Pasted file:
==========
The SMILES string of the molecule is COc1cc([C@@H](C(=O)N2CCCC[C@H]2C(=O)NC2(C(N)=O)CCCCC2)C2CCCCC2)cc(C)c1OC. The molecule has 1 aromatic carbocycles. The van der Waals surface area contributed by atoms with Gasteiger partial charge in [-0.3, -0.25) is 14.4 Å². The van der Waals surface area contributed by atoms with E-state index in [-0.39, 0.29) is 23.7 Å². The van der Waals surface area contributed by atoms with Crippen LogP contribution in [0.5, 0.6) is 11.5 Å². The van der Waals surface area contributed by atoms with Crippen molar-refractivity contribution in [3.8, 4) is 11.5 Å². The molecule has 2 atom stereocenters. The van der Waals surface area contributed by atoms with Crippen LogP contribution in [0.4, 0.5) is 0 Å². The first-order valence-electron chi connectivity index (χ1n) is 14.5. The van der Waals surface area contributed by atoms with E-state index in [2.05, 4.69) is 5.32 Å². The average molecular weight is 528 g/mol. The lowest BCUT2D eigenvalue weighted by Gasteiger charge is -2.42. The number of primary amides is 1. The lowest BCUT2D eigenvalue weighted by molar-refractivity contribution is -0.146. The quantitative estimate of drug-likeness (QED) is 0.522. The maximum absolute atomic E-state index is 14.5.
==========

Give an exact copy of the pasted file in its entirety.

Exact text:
The SMILES string of the molecule is COc1cc([C@@H](C(=O)N2CCCC[C@H]2C(=O)NC2(C(N)=O)CCCCC2)C2CCCCC2)cc(C)c1OC. The molecule has 1 aromatic carbocycles. The van der Waals surface area contributed by atoms with Gasteiger partial charge in [-0.3, -0.25) is 14.4 Å². The van der Waals surface area contributed by atoms with E-state index in [-0.39, 0.29) is 23.7 Å². The van der Waals surface area contributed by atoms with Crippen LogP contribution in [0.5, 0.6) is 11.5 Å². The van der Waals surface area contributed by atoms with Crippen molar-refractivity contribution in [3.8, 4) is 11.5 Å². The molecule has 2 atom stereocenters. The van der Waals surface area contributed by atoms with Crippen LogP contribution in [0.4, 0.5) is 0 Å². The first-order valence-electron chi connectivity index (χ1n) is 14.5. The van der Waals surface area contributed by atoms with E-state index in [2.05, 4.69) is 5.32 Å². The average molecular weight is 528 g/mol. The lowest BCUT2D eigenvalue weighted by Gasteiger charge is -2.42. The number of primary amides is 1. The lowest BCUT2D eigenvalue weighted by molar-refractivity contribution is -0.146. The quantitative estimate of drug-likeness (QED) is 0.522. The maximum absolute atomic E-state index is 14.5.